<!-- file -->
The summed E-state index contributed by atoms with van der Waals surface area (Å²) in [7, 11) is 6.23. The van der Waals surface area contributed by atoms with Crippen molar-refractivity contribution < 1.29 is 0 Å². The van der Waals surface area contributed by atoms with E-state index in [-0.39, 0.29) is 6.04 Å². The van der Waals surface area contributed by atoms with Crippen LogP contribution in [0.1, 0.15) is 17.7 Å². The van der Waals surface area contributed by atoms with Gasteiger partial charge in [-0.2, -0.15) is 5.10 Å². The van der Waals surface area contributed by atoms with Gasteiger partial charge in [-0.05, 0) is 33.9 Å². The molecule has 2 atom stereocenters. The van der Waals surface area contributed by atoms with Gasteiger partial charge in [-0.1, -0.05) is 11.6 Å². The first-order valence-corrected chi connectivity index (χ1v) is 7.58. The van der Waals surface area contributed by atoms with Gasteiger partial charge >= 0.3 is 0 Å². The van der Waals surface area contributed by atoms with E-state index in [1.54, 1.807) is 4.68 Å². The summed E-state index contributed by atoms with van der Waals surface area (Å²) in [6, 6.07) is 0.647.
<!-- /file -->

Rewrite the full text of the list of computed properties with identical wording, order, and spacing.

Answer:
The summed E-state index contributed by atoms with van der Waals surface area (Å²) in [7, 11) is 6.23. The van der Waals surface area contributed by atoms with Crippen molar-refractivity contribution < 1.29 is 0 Å². The van der Waals surface area contributed by atoms with E-state index in [-0.39, 0.29) is 6.04 Å². The van der Waals surface area contributed by atoms with Crippen LogP contribution in [0.1, 0.15) is 17.7 Å². The van der Waals surface area contributed by atoms with Gasteiger partial charge in [-0.2, -0.15) is 5.10 Å². The van der Waals surface area contributed by atoms with Gasteiger partial charge in [-0.05, 0) is 33.9 Å². The molecule has 2 atom stereocenters. The van der Waals surface area contributed by atoms with Gasteiger partial charge in [-0.1, -0.05) is 11.6 Å². The first-order valence-corrected chi connectivity index (χ1v) is 7.58. The van der Waals surface area contributed by atoms with Gasteiger partial charge >= 0.3 is 0 Å². The van der Waals surface area contributed by atoms with E-state index in [1.54, 1.807) is 4.68 Å². The summed E-state index contributed by atoms with van der Waals surface area (Å²) in [6, 6.07) is 0.647.